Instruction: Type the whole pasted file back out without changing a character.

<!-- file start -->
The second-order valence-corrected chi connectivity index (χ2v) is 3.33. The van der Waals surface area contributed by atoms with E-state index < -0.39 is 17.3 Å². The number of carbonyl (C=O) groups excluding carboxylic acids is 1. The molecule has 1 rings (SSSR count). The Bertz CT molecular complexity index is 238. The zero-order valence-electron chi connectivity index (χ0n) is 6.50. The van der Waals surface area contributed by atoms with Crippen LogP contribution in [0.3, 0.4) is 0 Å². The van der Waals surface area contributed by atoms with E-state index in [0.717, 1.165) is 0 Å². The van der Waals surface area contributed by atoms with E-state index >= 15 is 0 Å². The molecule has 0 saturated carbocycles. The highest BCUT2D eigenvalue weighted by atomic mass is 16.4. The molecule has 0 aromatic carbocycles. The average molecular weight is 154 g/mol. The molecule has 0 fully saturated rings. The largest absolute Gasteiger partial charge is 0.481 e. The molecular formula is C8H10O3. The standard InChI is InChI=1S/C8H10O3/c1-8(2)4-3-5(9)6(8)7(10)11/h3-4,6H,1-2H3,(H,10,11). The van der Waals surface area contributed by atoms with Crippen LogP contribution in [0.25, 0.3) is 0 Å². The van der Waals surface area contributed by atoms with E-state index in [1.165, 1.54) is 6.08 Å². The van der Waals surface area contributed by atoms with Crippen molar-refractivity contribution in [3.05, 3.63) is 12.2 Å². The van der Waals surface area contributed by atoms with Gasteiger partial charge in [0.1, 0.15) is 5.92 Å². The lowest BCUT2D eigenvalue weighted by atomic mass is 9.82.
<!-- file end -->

The second-order valence-corrected chi connectivity index (χ2v) is 3.33. The van der Waals surface area contributed by atoms with E-state index < -0.39 is 17.3 Å². The number of carbonyl (C=O) groups excluding carboxylic acids is 1. The molecule has 1 rings (SSSR count). The Bertz CT molecular complexity index is 238. The zero-order valence-electron chi connectivity index (χ0n) is 6.50. The van der Waals surface area contributed by atoms with Crippen LogP contribution in [0.3, 0.4) is 0 Å². The van der Waals surface area contributed by atoms with E-state index in [0.717, 1.165) is 0 Å². The van der Waals surface area contributed by atoms with E-state index >= 15 is 0 Å². The molecule has 0 saturated carbocycles. The highest BCUT2D eigenvalue weighted by atomic mass is 16.4. The molecule has 0 aromatic carbocycles. The average molecular weight is 154 g/mol. The molecule has 0 fully saturated rings. The largest absolute Gasteiger partial charge is 0.481 e. The molecular formula is C8H10O3. The standard InChI is InChI=1S/C8H10O3/c1-8(2)4-3-5(9)6(8)7(10)11/h3-4,6H,1-2H3,(H,10,11). The van der Waals surface area contributed by atoms with Crippen LogP contribution in [0.25, 0.3) is 0 Å². The van der Waals surface area contributed by atoms with E-state index in [1.165, 1.54) is 6.08 Å². The van der Waals surface area contributed by atoms with Crippen molar-refractivity contribution in [3.05, 3.63) is 12.2 Å². The van der Waals surface area contributed by atoms with Gasteiger partial charge in [0.1, 0.15) is 5.92 Å². The lowest BCUT2D eigenvalue weighted by atomic mass is 9.82.